Jun 6, 2019 | Ginny Engholm
Does AI Help Overcome Bias and Promote Diversity?
Advancements in AI have reduced the recruitment workload, but — as with any new technology — the changes bring their own set of challenges to the table. AI learns from human successes, and from errors. Bots have been shown to replicate our unconscious biases, presenting problems in achieving diverse hiring. So how can recruiters take advantage of the benefits of AI without falling prey to its pitfalls?
Hung Lee, CEO of WorkShape.io and curator of the newsletter Recruiting Brainfood, says we need to expect a learning curve. “We’re on a journey with AI, and we don’t necessarily know where it’s headed,” Lee says. “We’re seeing a gap between intent and outcome, and to eliminate that gap we need to take a cue from AI — we need to learn from the experiment.”
Here’s what employers need to know about how to take advantage of AI in identifying talent, no matter who they are or where they come from.
Does AI Eliminate Bias?
The question of whether AI will help eliminate bias from hiring is a hot topic in recruiting. Some experts argue that it can reduce or eliminate the selection bias that causes people to hire people most "like them" or to make decisions based on subjective perceptions of "fit," and instead allow hiring managers to make decisions based on data and abilities.
AI’s effectiveness comes down to programming, so it’s possible to place more emphasis on qualities over background. “It’s been shown that in countries where English is the native language, job candidates with non-native sounding names consistently encounter higher rejection rates, even though their resumes may be exactly the same as an application with a native-sounding name,” Lee says. AI can be useful in eliminating these implicit human biases by filtering the best candidates based on relevant qualities.
Will AI Lead to More Diversity?
On the other hand, some experts say AI’s potential to be unbiased and lead to more diverse hiring may be overblown. Amazon infamously scrapped its AI recruiting tool after learning that it did more to replicate bias than to eliminate it. So how can recruiters recognize when AI is working counter to their intentions?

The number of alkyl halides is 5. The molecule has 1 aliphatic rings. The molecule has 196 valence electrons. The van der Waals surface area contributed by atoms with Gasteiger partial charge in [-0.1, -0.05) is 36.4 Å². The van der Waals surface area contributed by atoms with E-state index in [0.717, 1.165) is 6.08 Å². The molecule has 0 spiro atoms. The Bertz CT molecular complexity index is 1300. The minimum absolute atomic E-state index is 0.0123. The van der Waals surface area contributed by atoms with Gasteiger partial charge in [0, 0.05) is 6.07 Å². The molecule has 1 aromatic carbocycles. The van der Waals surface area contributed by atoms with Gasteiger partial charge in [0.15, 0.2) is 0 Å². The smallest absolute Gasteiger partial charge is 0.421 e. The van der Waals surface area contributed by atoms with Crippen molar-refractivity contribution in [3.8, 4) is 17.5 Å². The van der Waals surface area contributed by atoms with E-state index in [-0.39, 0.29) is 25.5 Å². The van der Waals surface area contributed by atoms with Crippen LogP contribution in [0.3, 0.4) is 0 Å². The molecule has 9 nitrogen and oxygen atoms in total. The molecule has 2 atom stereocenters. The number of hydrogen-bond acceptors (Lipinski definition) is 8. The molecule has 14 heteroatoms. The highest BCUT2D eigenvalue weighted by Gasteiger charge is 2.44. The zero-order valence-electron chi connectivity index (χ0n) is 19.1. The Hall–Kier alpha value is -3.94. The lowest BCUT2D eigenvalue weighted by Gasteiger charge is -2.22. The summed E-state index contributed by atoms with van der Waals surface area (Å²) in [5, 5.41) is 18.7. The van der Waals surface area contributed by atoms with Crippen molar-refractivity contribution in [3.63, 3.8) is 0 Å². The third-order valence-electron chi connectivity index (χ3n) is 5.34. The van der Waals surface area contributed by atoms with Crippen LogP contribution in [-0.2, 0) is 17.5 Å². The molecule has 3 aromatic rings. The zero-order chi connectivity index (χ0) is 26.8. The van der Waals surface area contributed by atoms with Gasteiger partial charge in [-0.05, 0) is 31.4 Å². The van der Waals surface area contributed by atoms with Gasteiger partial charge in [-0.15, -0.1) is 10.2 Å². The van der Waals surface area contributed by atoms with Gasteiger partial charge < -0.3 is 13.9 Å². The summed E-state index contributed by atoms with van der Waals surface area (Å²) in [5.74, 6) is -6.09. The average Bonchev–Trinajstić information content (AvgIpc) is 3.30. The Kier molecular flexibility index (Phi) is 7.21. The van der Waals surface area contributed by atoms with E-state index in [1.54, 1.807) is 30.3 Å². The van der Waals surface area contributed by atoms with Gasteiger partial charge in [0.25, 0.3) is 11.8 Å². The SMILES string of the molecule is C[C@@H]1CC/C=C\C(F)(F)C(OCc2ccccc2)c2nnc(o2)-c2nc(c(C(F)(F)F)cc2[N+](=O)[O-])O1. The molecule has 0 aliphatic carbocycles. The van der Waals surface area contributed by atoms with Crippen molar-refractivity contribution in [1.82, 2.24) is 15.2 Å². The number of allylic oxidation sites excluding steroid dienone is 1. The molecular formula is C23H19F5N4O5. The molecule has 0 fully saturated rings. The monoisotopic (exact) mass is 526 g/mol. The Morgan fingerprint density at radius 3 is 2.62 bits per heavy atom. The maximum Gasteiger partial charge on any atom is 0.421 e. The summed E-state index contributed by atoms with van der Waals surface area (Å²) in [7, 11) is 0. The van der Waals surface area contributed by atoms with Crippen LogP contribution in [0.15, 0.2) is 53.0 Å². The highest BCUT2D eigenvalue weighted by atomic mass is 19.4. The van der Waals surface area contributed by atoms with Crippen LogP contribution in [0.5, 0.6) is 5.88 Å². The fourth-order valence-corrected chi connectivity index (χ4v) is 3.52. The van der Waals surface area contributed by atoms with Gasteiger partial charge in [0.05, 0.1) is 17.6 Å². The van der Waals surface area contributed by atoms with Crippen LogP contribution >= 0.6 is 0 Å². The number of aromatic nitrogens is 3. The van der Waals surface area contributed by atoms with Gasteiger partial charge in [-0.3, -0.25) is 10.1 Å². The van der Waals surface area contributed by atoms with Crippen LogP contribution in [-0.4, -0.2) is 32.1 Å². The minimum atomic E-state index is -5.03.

“AI programmers design their algorithms to seek out the traits of successful people, but — problematically — the people in positions of success have often benefited from selection bias themselves,” says Steven Huang, head of diversity and inclusion at Culture Amp. “So AI recruiting can sometimes fall into the same trap of identifying top talent as this elite, homogeneous group.”
It’s important to understand that there’s no objective measure when it comes to sourcing top talent. The best employees could come from a community college or an Ivy League school, so it’s crucial to be aware of which biases AI is replicating.
Can AI Improve Recruiting?
One thing that most experts agree on is that AI offers employers the ability to do more far-reaching recruitment through predictive analytics and automation. This can mean dipping into a larger pool of applicants with diverse backgrounds and experiences than ever before.
AI can process complex data in a way that isn’t possible for human recruiters. For example, a strong predictor of future success is not someone’s academic grades, but their academic grades against their immediate peer group. Lee says AI can mine this data to de-bias a talent search to include schools in lower socioeconomic statuses rather than pooling talent exclusively from top-performing schools. Algorithms like these can bring a much more diverse array of candidates to the forefront.